- The middle zone, the yellow portion of the flame. This is the oxygen depleted zone where partial oxidation has occurred. The oxygen present is insufficient to burn all of the vapors present. This is why the candle glows. It is where some the carbon remains solid and is responsible for the yellow glow. This region is hotter than the innermost zone.
- The outer zone where the flame is hottest and oxidation is complete.
All fuels contain compounds of hydrogen and carbon. Some also contain carbon and minerals that are mixed with these compounds.
When any fuel burns, the carbon and hydrogen unite with the oxygen in the air and form carbon dioxide gas and water vapor. These travel off into the air.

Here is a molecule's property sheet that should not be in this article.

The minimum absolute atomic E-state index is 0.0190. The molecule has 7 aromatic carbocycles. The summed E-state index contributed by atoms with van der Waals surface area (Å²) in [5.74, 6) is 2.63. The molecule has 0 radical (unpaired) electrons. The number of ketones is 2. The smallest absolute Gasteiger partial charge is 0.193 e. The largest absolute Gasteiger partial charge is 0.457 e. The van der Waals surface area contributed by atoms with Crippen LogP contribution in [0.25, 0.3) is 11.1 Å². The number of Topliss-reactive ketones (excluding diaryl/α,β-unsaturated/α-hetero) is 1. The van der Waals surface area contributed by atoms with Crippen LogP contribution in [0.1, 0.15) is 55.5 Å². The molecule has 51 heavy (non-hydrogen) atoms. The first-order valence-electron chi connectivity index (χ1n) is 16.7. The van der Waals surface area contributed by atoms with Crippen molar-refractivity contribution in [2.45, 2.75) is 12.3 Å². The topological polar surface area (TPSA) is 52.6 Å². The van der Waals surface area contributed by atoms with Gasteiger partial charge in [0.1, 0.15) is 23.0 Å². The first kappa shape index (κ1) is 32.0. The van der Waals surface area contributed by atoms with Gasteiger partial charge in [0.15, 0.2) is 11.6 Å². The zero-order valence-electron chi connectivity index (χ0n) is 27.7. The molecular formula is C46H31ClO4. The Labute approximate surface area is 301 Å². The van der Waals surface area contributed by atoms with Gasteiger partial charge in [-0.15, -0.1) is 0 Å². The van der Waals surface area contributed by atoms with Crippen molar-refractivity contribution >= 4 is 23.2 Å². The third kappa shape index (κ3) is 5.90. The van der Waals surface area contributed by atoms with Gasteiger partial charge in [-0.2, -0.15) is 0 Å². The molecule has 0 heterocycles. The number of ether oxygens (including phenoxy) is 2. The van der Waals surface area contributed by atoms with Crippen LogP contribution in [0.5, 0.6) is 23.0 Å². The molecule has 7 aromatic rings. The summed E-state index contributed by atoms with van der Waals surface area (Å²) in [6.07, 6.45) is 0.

Portable Fire--A Short History
What is in a Tinderbox? Tinder, of course! To make tinder, which is simply a dry substance that takes fire easily, the pioneers heated cotton and linen cloth in the oven until it was brown and ready to burn; or, they shredded and dried the bark of certain trees. Then they stored the tinder in a small tin box to keep it perfectly dry--this was the tinder box.
In order to make a fire they placed some tinder on the ground and then struck a piece of flint against a piece of steel--items that were always at the ready--and the spark set the tinder aflame. From this, wood could be lighted for the stove.
If the pioneer woman could not make a fire, she would carry an iron kettle for miles to 'borrow fire' from a neighbor.
When chemists found that mixing chemicals could make enough heat for fire, matches were invented.